National Poppy Day

The red poppy and the poem, In Flanders Fields, by Lt Colonel John McCrae, M.D., are forever intertwined as a reminder of the blood shed in battle during World War I. As the poppy grew and flourished in the rubble left by the war in Europe, it inspired Lt Colonel McCrae, upon the death of his friend, to pen the words to In Flanders Fields. Written in the voice of the dead, it is a poignant reminder of the cost of freedom.

In Flanders Fields

In Flanders Fields the poppies blow
Between the crosses row on row.
That mark our place; and in the sky
The larks, still bravely singing, fly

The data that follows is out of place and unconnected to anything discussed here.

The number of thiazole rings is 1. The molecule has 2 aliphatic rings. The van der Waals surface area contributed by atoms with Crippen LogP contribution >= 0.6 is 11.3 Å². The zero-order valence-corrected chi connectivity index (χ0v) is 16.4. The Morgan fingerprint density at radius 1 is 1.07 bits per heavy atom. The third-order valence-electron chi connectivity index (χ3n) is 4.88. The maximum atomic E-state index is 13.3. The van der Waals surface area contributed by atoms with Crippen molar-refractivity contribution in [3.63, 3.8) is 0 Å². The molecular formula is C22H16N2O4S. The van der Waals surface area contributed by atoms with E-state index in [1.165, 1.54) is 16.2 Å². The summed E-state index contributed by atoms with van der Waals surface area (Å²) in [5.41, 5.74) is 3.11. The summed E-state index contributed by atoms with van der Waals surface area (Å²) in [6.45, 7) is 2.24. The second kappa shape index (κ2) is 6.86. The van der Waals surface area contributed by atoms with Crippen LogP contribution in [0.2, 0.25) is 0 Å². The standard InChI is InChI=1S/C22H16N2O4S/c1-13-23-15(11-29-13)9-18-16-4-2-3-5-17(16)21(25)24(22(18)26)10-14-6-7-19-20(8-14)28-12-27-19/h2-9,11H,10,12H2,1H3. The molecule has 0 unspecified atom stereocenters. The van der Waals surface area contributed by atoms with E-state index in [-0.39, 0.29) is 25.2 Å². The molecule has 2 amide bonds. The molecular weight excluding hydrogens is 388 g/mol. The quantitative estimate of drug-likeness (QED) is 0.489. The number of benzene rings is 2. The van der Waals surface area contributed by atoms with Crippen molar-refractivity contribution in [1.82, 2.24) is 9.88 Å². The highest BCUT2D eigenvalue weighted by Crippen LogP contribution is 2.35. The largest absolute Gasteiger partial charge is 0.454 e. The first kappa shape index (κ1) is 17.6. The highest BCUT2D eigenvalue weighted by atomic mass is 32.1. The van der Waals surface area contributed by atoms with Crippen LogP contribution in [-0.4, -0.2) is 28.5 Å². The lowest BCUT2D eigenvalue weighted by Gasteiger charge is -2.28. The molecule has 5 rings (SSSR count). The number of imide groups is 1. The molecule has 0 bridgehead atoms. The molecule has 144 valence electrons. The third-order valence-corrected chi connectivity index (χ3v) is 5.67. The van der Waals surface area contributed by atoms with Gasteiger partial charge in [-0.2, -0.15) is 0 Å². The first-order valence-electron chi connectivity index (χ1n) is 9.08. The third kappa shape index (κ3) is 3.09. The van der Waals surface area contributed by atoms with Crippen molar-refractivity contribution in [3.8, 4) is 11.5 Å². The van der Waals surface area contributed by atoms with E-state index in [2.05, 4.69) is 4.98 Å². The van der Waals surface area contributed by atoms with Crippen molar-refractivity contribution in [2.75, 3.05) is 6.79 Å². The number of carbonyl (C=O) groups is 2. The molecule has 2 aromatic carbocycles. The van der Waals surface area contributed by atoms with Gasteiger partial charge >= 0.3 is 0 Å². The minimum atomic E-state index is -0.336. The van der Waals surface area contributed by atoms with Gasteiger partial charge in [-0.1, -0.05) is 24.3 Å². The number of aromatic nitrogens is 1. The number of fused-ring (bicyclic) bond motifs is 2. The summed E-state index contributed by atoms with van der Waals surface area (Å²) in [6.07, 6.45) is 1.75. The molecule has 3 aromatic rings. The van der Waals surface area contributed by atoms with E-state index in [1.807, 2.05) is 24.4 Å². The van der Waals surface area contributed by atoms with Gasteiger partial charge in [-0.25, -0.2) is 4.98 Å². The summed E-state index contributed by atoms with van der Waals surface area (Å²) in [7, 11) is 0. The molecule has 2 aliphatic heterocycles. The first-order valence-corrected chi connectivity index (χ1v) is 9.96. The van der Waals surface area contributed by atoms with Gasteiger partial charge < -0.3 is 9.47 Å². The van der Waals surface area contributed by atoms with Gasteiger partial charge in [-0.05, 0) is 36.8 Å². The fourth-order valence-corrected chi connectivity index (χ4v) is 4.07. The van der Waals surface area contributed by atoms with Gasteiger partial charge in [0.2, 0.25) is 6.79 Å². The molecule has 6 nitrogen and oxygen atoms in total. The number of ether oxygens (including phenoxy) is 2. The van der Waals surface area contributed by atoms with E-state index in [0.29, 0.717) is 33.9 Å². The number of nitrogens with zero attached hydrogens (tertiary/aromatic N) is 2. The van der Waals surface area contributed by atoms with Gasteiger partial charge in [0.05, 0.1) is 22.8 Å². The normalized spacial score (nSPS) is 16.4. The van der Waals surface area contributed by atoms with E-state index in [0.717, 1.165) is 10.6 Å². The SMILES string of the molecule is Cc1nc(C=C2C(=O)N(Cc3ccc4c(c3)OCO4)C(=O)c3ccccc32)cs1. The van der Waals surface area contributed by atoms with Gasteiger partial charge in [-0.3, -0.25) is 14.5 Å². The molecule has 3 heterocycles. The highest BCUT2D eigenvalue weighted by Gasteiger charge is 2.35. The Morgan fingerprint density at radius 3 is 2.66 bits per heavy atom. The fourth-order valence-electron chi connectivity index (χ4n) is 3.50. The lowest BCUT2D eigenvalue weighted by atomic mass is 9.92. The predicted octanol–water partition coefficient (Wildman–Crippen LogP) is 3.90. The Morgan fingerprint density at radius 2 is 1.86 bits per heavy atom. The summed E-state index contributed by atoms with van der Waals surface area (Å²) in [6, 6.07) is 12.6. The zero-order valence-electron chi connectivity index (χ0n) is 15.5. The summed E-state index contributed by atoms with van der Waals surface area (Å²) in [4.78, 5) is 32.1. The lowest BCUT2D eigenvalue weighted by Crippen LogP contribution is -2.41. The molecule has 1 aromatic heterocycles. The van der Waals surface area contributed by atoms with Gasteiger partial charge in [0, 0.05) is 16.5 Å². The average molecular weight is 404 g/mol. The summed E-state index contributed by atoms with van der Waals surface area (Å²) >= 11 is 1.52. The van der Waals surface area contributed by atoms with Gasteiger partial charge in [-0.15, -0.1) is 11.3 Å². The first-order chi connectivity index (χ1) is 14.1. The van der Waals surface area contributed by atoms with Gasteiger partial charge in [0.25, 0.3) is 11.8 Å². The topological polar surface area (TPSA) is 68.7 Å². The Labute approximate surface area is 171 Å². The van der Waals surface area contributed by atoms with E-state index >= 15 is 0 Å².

Scarce heard amid the gun below.

We are the Dead. Short days ago
We lived, felt dawn, saw sunset glow,
Loved, and were loved, and now we lie
In Flanders fields.

Take up our quarrel with the foe:
To you from failing hands we throw
The torch; be yours to hold it high.
If ye break faith with us who die
We shall not sleep, though poppies grow
In Flanders fields.

Poppy Day: Lest We Forget

To learn more visit:
The American Legion Family

Military Dates of Remembrance